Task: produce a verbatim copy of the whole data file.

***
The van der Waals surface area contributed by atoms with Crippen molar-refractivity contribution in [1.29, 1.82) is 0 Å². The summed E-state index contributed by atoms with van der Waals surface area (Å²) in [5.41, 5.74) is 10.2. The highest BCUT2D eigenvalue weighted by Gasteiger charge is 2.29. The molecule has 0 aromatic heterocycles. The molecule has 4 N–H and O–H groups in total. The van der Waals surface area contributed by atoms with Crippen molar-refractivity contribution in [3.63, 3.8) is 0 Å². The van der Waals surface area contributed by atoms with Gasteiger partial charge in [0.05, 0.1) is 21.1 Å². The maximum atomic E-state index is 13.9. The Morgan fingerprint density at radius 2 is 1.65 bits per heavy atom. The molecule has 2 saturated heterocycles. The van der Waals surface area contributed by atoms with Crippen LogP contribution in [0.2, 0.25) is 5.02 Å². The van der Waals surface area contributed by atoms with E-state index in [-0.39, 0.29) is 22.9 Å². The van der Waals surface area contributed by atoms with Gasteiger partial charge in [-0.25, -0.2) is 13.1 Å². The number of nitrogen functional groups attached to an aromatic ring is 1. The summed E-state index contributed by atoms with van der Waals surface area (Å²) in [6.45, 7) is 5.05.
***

The van der Waals surface area contributed by atoms with Crippen molar-refractivity contribution in [1.29, 1.82) is 0 Å². The summed E-state index contributed by atoms with van der Waals surface area (Å²) in [5.41, 5.74) is 10.2. The highest BCUT2D eigenvalue weighted by Gasteiger charge is 2.29. The molecule has 0 aromatic heterocycles. The molecule has 4 N–H and O–H groups in total. The van der Waals surface area contributed by atoms with Crippen molar-refractivity contribution in [3.63, 3.8) is 0 Å². The van der Waals surface area contributed by atoms with Gasteiger partial charge in [0.05, 0.1) is 21.1 Å². The maximum atomic E-state index is 13.9. The Morgan fingerprint density at radius 2 is 1.65 bits per heavy atom. The molecule has 2 saturated heterocycles. The van der Waals surface area contributed by atoms with Crippen LogP contribution in [0.2, 0.25) is 5.02 Å². The van der Waals surface area contributed by atoms with E-state index in [-0.39, 0.29) is 22.9 Å². The van der Waals surface area contributed by atoms with Gasteiger partial charge in [-0.25, -0.2) is 13.1 Å². The number of nitrogen functional groups attached to an aromatic ring is 1. The summed E-state index contributed by atoms with van der Waals surface area (Å²) in [6.45, 7) is 5.05.